Note that REA has no salary structure for an accounting officer. The payment of salaries to non-employees (assuming the minister did not fraudulently renew their contracts) and the irregular payment of the accounting officer the salary of the ED/CEO is a clear manifestation of impunity and financial loss to the Government. It has been noted that there are more of such and bigger finance issues in REA and one of the best ways to cover them is to dissolve REA very fast.
- Contempt of court
As indicated above, the minister of energy came up with SI 62 of 2020 and got it gazetted in April 2020. The SI was quashed by the court in September 2020 under Miscellaneous Cause 91 of 2020. The court quashed the SI on three key issues.
The SI contravened the provisions in the Electricity Act 1999 which provides for the Rural Electrification Strategy and Plan. The court ruled that the minister breached sections 63 and 64 (3) (a) of the Act in violation of the RESP 2013 to 2022 which program is still running. The ruling indicated that coming with a policy legislative change contrary to it without first amending it and getting it approved by the cabinet was illegal because such a person would be acting beyond the scope provided for in the parent legislation.
In addition, the court faulted the minister for removing the PS of MoD and MoLG from Rural Electrification Board.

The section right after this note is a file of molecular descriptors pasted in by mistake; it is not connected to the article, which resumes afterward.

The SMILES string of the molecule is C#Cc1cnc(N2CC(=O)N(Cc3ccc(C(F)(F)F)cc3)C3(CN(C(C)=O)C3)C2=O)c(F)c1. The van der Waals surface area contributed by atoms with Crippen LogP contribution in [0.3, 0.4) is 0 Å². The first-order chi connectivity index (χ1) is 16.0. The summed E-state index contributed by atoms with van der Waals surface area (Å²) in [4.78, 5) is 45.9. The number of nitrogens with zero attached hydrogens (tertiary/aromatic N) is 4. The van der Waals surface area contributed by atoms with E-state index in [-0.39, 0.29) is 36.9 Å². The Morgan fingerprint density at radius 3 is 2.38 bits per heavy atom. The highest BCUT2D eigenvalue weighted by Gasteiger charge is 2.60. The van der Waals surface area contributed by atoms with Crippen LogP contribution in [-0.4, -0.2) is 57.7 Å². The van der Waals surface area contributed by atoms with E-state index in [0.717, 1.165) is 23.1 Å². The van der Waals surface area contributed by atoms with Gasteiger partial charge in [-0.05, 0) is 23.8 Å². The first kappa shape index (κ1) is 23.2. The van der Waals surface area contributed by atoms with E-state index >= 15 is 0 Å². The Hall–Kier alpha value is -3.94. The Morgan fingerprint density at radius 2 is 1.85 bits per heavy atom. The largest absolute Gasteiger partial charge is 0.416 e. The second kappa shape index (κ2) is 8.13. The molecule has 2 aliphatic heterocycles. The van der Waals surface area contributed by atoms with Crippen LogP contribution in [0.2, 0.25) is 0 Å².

Lastly, the court faulted the minister for the failure to follow the procedure for creating SIs and failing to carry out consultations. The recently approved SI on 4th May 2021 is also in contravention of the court ruling. It should be noted that when the SI 62 of 2020 was quashed, the provisions that revoked the SI 75 2001 were also quashed. Before the passing of the new SI on May 4, 2021, MEMD and the Attorney General indicated that there was a legal vacuum for REA. It is not clear why there is such a claim given that SI 62 of 2020 was quashed.
- The capacity of MEMD to implement and manage Rural Electrification Program
With the proposed EASP WB-funded rural electrification project, the portfolio funding of rural electrification is expected to increase to USD1billion (ugx3.6 trillion). More funders like the French Development Agency and African Development Bank are looking at providing more funding for electricity access projects which will further increase the funding. It has already been noticed that MEMD has had challenges with directly implementing projects and also carrying out the oversight riles for the different sector institutions. Funding for some of the projects managed by MEMD has been canceled before.
Currently, MEMD is struggling with challenges surrounding the construction of the Karuma dam. It is not clear if the capacity for MEMD to manage and implement efficiently the rural electrification program and moreover work within the timelines of the donors has been assessed.
Prudent project management practice would require that the supervising the institution is independent of the implementing institution. If REA cannot remain on its own and there is a strong need to merge it, then, putting it together with other energy sector companies may be a more prudent decision and MEMD should retain the role of policymaking, coordination, and oversight of the energy sector institutions.
With the above scenarios, it is not clear whether the responsible government offices studied and assessed the legal implications and resultant financial implications before coming up with the new Statutory Instrument and passing it.